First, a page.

On March 18, 1993, Rosales pleaded guilty to one count of conspiracy to possess with the intent to distribute cocaine in the United States District Court for the Eastern District of Wisconsin; he was sentenced to 63 months in federal prison, followed by five years of supervised release. J.A. at 159-61. While Rosales was serving his sentence, the INS lodged a detainer against him, directing prison officials to release him to INS custody for deportation proceedings at the completion of his sentence. J.A. at 126-27. On March 24, 1997, prior to his release, Rosales's immigration parole was again revoked pursuant to the regulations governing parole of Mariel Cubans at 8 C.F.R. §212.12 (the "Cuban Review Plan")4
See8C.F.R. §212.12(a). When Rosales was released from prison on May 18, 1997, the INS promptly detained him and took him into custody, pursuant to its authority under 8U.S.C. §1226(e) (1994)5 On November 5, 1997, the Associate Commissioner for Enforcement for the INS reconsidered and then denied Rosales immigration parole. J.A. at 133. The INS rendered its decision on December 12, 1997 and served it on Rosales on February 11, 1998. According to its report, the Cuban Review Panel determined that Rosales had demonstrated "a propensity to engage in recidivist criminal behavior" as reflected by his criminal record and that his responses to questions at his parole interview were "non-credible." J.A. at 133. The Panel stated that "it is not clearly evident" that releasing Rosales on parole was in the public interest; that he would not pose a threat to the community; or that he would not violate the conditions of immigration parole6. J.A. at 133. Rosales has remained in custody since that determination, where he continues to receive periodic consideration for parole under the Cuban Review Plan7. See 8 C.F.R. §212.12(g)(2).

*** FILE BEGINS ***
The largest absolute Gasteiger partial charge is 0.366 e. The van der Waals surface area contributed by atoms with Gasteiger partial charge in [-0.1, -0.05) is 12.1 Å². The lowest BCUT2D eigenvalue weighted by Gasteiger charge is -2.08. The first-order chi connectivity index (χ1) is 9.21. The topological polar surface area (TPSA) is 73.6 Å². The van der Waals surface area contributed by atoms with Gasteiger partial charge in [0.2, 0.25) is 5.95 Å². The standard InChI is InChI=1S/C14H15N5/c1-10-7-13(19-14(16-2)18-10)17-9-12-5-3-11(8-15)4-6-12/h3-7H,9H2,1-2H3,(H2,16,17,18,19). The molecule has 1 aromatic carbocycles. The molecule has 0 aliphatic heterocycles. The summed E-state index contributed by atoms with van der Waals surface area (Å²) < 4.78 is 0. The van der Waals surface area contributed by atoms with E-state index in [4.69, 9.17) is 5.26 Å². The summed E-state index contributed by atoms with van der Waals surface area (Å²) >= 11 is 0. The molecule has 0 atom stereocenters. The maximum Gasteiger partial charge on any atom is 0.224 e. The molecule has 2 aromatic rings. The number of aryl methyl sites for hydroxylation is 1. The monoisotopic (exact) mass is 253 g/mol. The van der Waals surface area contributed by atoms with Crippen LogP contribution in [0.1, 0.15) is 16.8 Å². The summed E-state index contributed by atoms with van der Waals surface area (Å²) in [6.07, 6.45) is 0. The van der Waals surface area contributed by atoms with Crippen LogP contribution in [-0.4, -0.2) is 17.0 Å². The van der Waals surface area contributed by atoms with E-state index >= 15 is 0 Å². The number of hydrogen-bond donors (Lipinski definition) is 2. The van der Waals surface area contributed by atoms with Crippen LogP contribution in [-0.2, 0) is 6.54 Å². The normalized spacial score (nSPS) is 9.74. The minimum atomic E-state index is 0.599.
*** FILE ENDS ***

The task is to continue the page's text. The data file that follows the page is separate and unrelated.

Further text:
Rosales filed his habeas petition with the district court on July 9, 1998. J.A. at 5. In his petition, Rosales asserted that his due process rights under the Fifth and Fourteenth Amendments were violated because he was denied his right to be represented by counsel at the Cuban Review Panel hearing on his parole status; to review the information used against him at that proceeding; and the right to confront and cross-examine witnesses. Rosales also alleged that the Cuban Review Panel improperly assessed his prior convictions when it calculated his "score" in its assessment of his candidacy for parole, in violation of the regulations governing the Review Panel, at 8 C.F.R. §§212.12-13. Finally, Rosales asserted that the decision by the INS was an abuse of discretion, arbitrary and capricious, and that it violated Supreme Court precedent. Rosales sought immediate release on parole, or in the alternative, an emergency hearing at which he would be afforded procedural due process rights.
On October 1, 1998, the district court dismissed the habeas petition sua sponte, concluding that "the petitioner is not being held in violation of the U.S. Constitution or any U.S. law, rule or regulation; thus, the petitioner is not entitled to habeas relief." J.A. at 66, 70. Rosales then filed a motion to alter or amend the judgment on October 21, 1998, stating that he meant to assert his due process rights, not under the Constitution, but under 8 U.S.C. §§1101,
1105(a) and 5U.S.C. §§551-701 as well as Supreme Court precedents. J.A. at 13. The district court, construing pro se petitions leniently, vacated its earlier decision to dismiss and granted Rosales's motion for reconsideration on December 1, 1998, allowing the case to proceed. J.A. at 71-73.
The government filed a response to Rosales's petition on February 4, 1999, arguing that this case is identical to those that have been rejected by other circuits, including the Sixth Circuit in an unpublished opinion, Gonzalez v. Luttrell, No. 96-5098, 1996 WL 627717 (6th Cir. Oct. 29, 1996). The government noted that Rosales had received all the procedure due under the Cuban Review Plan and that his parole had been appropriately denied by the Attorney General. Rosales responded to the government by again asserting his right to be free from indefinite detention and to be afforded procedural due process rights at his parole hearings. J.A. at 58-65. Rosales also sought the appointment of counsel through a motion to the district court, but that request was denied on February 23, 1999. J.A. at 75.
The district court dismissed Rosales's amended petition with prejudice on May 3, 1999. The district court, addressing Rosales's statutory claims first, concluded that Congress had granted total discretionary authority to the Attorney General over immigration matters at 8 U.S.C. §§1103(a)(1) 8 and 1182(d)(5)(A). After surveying the recent amendments to the immigration laws and noting Congress's intent to provide the Attorney General with more discretion to detain aliens, the district court concluded that "the Attorney General may continue to detain the instant petitioner in conformity...